The parent trap: Inaccurate records stalling Irish breeding progress
Investing in genetics is one of the most important decisions a farmer can make, but much of the good work done could be undermined by inaccurate parentage.
Teagasc’s Prof. Donagh Berry told delegates at the Agri-Food and Bioscience Institute’s Scientific Outlook conference in Co. Antrim that breeding had already contributed to up to 90% of the improvement in performance in many species.
Because it is cumulative and permanent, the gains achieved in any given generation are a function of all gains achieved in the preceding generations.
However, the effects could be stalled by inaccurate record keeping – particularly parentage.
Cork-based Prof. Berry told the crowd research in Ireland showed that up to 13% of commercial cattle and sheep had been registered with inaccurate parentage.
Similarly, up to 7% of dairy cattle had been mis-registered.
He said: “I would argue that breeding is essentially free. You have to put the animal in calf or in lamb to get progeny or to get the animal lactating so you might as well put good genetics in there as opposed to bad genetics.
When the milk price is low people say I won’t bother milk recording; I won’t bother artificially inseminating this year – I’ll just use a stock bull. If you introduce bad genes into the herd then it is going to be years or generations before you will be rid of them.
“From a management point of view I would actually say vaccinations are costly, using heat detection technology is costly, feeding the animals is costly; it is almost certainly a quick fix solution.
“You can use a CIDR [controlled internal drug release] and get an animal in calf, but you will probably keep the progeny so it really is exacerbating the situation.”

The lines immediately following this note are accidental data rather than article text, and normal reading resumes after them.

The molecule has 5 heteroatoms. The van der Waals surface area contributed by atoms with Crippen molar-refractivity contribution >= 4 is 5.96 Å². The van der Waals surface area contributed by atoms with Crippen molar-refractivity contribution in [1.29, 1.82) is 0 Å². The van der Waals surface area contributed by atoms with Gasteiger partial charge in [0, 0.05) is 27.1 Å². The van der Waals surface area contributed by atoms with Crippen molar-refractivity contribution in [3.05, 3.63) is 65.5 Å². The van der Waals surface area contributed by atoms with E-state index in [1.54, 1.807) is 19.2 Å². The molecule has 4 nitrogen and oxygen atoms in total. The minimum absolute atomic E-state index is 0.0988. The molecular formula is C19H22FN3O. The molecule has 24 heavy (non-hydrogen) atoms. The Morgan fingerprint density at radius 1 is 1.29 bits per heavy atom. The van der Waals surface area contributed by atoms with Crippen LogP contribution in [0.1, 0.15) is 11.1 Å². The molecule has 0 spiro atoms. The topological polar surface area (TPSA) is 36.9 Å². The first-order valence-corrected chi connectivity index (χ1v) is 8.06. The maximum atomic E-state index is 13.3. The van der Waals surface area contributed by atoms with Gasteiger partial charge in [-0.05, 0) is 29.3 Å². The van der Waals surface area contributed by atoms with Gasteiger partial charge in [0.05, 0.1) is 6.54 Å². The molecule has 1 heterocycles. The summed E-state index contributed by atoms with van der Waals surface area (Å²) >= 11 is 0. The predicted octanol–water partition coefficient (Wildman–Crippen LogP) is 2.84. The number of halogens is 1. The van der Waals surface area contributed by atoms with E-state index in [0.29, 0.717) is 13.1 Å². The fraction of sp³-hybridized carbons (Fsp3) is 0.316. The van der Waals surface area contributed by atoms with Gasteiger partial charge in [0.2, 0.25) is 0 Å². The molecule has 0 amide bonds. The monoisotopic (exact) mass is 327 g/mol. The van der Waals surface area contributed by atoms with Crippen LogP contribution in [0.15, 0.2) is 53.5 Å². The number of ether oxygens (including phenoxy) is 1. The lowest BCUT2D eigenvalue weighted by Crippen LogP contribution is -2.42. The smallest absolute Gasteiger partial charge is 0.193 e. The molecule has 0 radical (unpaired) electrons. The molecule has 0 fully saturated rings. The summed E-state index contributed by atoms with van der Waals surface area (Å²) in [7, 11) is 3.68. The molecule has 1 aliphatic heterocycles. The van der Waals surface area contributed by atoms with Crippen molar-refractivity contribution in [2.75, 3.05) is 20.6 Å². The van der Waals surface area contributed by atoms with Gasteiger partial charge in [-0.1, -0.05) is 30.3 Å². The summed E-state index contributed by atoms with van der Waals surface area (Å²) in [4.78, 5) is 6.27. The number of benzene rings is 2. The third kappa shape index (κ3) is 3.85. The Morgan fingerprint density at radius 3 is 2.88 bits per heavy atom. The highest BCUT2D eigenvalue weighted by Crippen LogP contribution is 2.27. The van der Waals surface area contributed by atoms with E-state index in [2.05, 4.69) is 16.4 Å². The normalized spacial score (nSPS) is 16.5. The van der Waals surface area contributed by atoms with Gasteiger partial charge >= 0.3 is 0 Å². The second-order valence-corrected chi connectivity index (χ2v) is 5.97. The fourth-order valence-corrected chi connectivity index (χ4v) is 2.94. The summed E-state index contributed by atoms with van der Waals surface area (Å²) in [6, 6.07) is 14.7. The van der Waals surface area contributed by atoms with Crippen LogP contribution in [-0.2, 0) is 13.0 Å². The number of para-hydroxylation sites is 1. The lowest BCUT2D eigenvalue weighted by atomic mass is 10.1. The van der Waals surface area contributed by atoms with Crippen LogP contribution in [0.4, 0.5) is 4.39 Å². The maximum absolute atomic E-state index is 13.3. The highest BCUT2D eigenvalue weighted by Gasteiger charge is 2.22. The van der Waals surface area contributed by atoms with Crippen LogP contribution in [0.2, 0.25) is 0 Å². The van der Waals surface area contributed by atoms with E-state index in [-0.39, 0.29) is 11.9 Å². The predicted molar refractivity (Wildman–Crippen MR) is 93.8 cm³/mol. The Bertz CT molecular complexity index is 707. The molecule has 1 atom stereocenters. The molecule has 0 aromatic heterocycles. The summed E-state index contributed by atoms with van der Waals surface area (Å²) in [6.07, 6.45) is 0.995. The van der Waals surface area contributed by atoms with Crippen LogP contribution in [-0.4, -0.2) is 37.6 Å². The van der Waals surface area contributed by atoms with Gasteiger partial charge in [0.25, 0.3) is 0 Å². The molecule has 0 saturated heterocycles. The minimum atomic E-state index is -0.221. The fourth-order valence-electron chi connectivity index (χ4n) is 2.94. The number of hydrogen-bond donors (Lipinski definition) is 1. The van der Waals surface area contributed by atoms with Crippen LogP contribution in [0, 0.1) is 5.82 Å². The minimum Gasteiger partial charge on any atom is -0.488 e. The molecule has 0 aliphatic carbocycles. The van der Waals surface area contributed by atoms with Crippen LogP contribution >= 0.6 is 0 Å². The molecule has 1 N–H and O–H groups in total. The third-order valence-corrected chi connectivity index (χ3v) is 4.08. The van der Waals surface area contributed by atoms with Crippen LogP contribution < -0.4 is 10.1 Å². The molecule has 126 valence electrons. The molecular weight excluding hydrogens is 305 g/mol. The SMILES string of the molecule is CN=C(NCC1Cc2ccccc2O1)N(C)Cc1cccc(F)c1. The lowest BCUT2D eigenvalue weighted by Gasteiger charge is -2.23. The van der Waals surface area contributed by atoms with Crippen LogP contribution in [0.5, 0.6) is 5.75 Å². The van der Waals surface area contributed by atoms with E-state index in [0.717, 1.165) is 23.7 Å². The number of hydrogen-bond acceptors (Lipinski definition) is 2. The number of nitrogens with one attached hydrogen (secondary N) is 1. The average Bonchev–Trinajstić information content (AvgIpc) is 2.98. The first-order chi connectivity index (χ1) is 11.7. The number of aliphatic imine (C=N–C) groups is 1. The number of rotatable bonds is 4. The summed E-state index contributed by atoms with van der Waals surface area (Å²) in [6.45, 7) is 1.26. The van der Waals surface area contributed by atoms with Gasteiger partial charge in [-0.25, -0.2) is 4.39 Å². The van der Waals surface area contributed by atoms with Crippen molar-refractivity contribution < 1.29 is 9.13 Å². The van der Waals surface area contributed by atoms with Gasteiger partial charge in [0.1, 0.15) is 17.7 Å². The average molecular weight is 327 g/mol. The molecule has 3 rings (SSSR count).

Since EBI – a profit-based index measuring genetic gain in euro terms – was launched, the Republic has seen its genetics rapidly improve.
“We launched it in 2009 – that drove genetic gain up to €25 a year,” Berry added. “If you actually summed up the benefits since the year 2002, today this has been worth €1.1 billion to the Irish dairy industry.
“There is huge room for improvement in that. That is far less efficient than where we actually should be.
“Vets will tell you breeding is a waste of time and too slow, but we can make genetic progress just as quickly in fertility, TB, lameness or mastitis as we did in milk in dairy cows, if the willingness is there to do it.
“I wouldn’t recommend we should do it, as what you will end up with is goats as dairy cattle – but the potential is there to do it because there is a load of variability.”
Berry added that future research in the field would be likely to surround the inheritability of key traits.
“If you have 10% pedigree errors – if you were to fix them through DNA technology you can increase inheritabilty by 25% straight away,” he said.
“If you look at some of the research done in Nottingham, based on good commercial farmers, 5% of the cows were inseminated at the wrong time – there was no way they were going to go in calf.
“As geneticists we don’t know that information so we just assume she was genetically poor.”